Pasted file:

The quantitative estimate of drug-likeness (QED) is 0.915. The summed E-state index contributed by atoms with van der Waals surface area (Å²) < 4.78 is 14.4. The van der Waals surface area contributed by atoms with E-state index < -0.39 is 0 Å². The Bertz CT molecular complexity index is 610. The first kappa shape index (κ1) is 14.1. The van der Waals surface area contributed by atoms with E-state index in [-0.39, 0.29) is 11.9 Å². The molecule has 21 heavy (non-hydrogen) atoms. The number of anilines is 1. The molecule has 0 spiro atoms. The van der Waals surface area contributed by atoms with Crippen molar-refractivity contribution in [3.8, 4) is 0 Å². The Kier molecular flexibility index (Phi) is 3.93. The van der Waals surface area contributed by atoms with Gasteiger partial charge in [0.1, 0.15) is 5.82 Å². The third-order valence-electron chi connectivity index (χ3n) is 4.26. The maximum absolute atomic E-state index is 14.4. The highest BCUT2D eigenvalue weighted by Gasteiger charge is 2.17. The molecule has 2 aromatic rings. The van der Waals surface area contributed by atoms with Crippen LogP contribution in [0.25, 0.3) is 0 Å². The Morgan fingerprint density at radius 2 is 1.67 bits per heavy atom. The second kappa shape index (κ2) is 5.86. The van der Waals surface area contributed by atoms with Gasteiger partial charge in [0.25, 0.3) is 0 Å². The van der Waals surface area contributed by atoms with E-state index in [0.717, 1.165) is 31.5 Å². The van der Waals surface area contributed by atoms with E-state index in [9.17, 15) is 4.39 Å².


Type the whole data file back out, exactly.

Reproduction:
The quantitative estimate of drug-likeness (QED) is 0.915. The summed E-state index contributed by atoms with van der Waals surface area (Å²) < 4.78 is 14.4. The van der Waals surface area contributed by atoms with E-state index < -0.39 is 0 Å². The Bertz CT molecular complexity index is 610. The first kappa shape index (κ1) is 14.1. The van der Waals surface area contributed by atoms with E-state index in [-0.39, 0.29) is 11.9 Å². The molecule has 21 heavy (non-hydrogen) atoms. The number of anilines is 1. The molecule has 0 spiro atoms. The van der Waals surface area contributed by atoms with Crippen molar-refractivity contribution in [3.8, 4) is 0 Å². The Kier molecular flexibility index (Phi) is 3.93. The van der Waals surface area contributed by atoms with Gasteiger partial charge in [0.1, 0.15) is 5.82 Å². The third-order valence-electron chi connectivity index (χ3n) is 4.26. The maximum absolute atomic E-state index is 14.4. The highest BCUT2D eigenvalue weighted by Gasteiger charge is 2.17. The molecule has 2 aromatic rings. The van der Waals surface area contributed by atoms with Crippen LogP contribution in [0.25, 0.3) is 0 Å². The Morgan fingerprint density at radius 2 is 1.67 bits per heavy atom. The second kappa shape index (κ2) is 5.86. The van der Waals surface area contributed by atoms with Gasteiger partial charge in [0.25, 0.3) is 0 Å². The van der Waals surface area contributed by atoms with E-state index in [0.717, 1.165) is 31.5 Å². The van der Waals surface area contributed by atoms with E-state index in [9.17, 15) is 4.39 Å².